Memory B cells from human tonsils colonize mucosal epithelium and directly present antigen to T cells by rapid up-regulation of B7-1 and B7-2

Immunity. 1995 Mar;2(3):239-48. doi: 10.1016/1074-7613(95)90048-9.


Human memory B cells that carry mutated IgV region genes were isolated from tonsils by negative selection of IgD+ naive B cells and CD38+ germinal center B cells and plasma cells. They were mainly found within the intraepithelial areas, but not in the B cell follicles of human tonsils. Memory B cells but not naive B cells have the capacity to present antigen directly to T cells, owing to the constitutive expression of the accessory molecules B7-1/CD80 and B7-2/CD86. Signals through antigen receptors and CD40 antigen result in these two molecules being further up-regulated more rapidly and strongly on memory B cells than on naive B cells. The unique anatomical localization of memory B cells beneath the surface of mucosa, together with their strong APC capacity, may explain the well-known prompt and robust secondary antibody responses.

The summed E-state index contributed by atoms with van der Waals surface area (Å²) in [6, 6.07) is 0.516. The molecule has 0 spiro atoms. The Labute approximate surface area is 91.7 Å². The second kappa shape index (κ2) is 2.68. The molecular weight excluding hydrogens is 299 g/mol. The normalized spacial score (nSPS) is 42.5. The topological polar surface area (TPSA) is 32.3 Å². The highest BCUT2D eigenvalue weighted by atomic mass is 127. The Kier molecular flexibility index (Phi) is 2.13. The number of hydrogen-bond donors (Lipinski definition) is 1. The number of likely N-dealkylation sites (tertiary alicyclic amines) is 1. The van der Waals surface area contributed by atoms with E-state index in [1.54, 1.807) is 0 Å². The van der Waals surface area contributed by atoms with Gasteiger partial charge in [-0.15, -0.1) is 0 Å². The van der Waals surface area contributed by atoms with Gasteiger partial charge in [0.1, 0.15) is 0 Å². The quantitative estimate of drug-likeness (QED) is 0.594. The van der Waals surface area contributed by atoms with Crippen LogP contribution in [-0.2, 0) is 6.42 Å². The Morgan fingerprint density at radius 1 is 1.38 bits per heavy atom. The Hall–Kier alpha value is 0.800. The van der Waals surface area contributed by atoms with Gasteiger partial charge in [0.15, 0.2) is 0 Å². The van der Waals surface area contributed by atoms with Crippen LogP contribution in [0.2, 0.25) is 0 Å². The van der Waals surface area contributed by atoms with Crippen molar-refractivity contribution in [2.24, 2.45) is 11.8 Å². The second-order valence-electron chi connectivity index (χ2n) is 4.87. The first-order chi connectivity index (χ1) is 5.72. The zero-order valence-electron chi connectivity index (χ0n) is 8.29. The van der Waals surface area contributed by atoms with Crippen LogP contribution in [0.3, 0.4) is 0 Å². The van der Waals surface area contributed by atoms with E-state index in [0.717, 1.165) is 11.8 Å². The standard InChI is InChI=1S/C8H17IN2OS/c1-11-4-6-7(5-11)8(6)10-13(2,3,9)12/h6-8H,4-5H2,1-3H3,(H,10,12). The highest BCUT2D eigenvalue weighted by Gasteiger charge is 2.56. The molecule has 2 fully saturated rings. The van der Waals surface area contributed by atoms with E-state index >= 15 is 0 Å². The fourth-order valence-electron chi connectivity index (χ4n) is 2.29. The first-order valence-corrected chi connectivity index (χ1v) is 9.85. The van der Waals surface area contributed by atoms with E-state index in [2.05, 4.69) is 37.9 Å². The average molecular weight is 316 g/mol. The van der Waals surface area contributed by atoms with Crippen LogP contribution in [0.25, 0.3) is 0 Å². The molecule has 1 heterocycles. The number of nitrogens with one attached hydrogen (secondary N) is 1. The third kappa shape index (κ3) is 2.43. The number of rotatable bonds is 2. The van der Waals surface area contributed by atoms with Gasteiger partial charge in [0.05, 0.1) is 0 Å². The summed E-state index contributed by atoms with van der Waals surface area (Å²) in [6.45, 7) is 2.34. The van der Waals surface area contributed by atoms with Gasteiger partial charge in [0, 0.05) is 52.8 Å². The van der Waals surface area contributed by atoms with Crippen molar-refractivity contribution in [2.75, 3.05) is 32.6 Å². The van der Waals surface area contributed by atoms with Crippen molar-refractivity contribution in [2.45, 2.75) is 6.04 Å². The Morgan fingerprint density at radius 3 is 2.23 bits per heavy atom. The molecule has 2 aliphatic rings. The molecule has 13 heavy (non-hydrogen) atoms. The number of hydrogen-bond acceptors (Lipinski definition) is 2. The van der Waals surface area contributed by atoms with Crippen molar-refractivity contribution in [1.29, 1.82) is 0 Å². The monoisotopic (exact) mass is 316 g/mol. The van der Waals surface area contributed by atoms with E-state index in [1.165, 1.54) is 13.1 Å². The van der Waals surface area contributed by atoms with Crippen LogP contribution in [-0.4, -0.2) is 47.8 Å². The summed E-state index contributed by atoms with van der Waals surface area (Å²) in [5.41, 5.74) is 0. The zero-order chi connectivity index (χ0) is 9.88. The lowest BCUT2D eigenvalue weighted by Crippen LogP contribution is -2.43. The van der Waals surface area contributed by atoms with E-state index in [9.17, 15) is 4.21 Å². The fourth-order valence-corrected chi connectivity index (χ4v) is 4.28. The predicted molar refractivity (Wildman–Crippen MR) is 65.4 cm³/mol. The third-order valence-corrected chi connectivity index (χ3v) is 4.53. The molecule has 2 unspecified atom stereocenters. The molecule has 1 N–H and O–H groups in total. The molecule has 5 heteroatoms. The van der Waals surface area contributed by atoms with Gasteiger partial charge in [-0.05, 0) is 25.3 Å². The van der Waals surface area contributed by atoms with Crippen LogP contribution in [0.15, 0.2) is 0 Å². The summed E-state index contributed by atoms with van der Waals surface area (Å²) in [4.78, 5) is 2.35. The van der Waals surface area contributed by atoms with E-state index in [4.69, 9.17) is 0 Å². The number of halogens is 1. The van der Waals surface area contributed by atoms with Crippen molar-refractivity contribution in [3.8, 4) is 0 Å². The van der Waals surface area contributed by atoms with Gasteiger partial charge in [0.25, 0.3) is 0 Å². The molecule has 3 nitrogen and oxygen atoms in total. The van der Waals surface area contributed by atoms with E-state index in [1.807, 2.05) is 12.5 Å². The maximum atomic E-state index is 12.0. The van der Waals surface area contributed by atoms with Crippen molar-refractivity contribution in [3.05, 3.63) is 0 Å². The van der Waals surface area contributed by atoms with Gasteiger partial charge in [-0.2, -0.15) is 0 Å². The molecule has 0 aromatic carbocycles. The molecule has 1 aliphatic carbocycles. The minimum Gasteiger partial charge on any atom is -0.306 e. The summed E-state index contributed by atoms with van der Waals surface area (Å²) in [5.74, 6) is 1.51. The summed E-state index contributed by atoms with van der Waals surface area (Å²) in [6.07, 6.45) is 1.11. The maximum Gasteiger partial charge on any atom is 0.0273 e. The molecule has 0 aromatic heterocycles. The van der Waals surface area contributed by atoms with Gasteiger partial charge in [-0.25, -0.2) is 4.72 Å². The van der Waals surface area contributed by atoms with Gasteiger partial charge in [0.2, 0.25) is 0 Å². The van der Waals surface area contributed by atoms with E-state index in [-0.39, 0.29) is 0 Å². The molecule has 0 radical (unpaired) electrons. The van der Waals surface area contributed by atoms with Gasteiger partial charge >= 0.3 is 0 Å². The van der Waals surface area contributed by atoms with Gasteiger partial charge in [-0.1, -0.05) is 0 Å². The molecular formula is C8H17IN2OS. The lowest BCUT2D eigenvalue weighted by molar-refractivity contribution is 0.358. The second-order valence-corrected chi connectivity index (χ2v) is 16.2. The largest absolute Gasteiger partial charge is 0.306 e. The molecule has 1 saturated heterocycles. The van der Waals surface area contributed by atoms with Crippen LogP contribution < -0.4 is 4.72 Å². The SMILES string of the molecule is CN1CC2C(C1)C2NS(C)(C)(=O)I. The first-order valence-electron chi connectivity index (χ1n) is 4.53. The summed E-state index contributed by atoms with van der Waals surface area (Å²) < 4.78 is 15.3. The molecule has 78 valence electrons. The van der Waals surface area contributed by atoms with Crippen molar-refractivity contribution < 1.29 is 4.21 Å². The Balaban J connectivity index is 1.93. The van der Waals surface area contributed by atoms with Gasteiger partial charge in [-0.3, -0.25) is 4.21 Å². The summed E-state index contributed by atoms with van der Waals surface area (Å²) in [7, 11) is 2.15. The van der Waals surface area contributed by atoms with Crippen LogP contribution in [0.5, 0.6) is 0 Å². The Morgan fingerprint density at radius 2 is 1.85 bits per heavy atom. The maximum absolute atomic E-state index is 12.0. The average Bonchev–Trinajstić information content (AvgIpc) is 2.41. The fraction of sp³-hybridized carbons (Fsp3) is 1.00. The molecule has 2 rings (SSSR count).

MeSH terms

  • Antigen-Presenting Cells / immunology*
  • Antigens, CD*
  • Antigens, Surface / immunology
  • B-Lymphocyte Subsets / immunology*
  • B7-1 Antigen / biosynthesis
  • B7-1 Antigen / immunology*
  • B7-2 Antigen
  • CD40 Ligand
  • Cells, Cultured
  • Fluorescent Antibody Technique
  • Humans
  • Immunologic Memory / immunology*
  • Membrane Glycoproteins / biosynthesis
  • Membrane Glycoproteins / immunology*
  • Mucous Membrane / immunology
  • Palatine Tonsil / cytology
  • Up-Regulation / immunology


  • Antigens, CD
  • Antigens, Surface
  • B7-1 Antigen
  • B7-2 Antigen
  • CD86 protein, human
  • Membrane Glycoproteins
  • CD40 Ligand